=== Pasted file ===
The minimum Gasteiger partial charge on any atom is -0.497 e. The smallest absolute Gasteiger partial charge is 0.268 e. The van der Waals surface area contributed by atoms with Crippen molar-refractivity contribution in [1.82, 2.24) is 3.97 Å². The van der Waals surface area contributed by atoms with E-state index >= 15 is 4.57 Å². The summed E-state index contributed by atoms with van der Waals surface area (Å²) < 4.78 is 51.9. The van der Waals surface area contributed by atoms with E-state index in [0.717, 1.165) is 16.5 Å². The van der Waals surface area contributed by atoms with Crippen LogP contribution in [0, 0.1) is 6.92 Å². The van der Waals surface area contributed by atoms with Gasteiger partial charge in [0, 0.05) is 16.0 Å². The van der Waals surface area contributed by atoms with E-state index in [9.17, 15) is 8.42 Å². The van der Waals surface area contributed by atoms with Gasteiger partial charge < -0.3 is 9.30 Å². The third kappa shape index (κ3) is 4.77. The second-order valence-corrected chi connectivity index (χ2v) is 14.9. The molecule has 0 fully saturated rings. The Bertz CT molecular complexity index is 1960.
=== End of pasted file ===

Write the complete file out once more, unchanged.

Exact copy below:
The minimum Gasteiger partial charge on any atom is -0.497 e. The smallest absolute Gasteiger partial charge is 0.268 e. The van der Waals surface area contributed by atoms with Crippen molar-refractivity contribution in [1.82, 2.24) is 3.97 Å². The van der Waals surface area contributed by atoms with E-state index >= 15 is 4.57 Å². The summed E-state index contributed by atoms with van der Waals surface area (Å²) < 4.78 is 51.9. The van der Waals surface area contributed by atoms with E-state index in [0.717, 1.165) is 16.5 Å². The van der Waals surface area contributed by atoms with Crippen LogP contribution in [0, 0.1) is 6.92 Å². The van der Waals surface area contributed by atoms with Gasteiger partial charge in [0, 0.05) is 16.0 Å². The van der Waals surface area contributed by atoms with E-state index in [9.17, 15) is 8.42 Å². The van der Waals surface area contributed by atoms with Gasteiger partial charge < -0.3 is 9.30 Å². The third kappa shape index (κ3) is 4.77. The second-order valence-corrected chi connectivity index (χ2v) is 14.9. The molecule has 0 fully saturated rings. The Bertz CT molecular complexity index is 1960.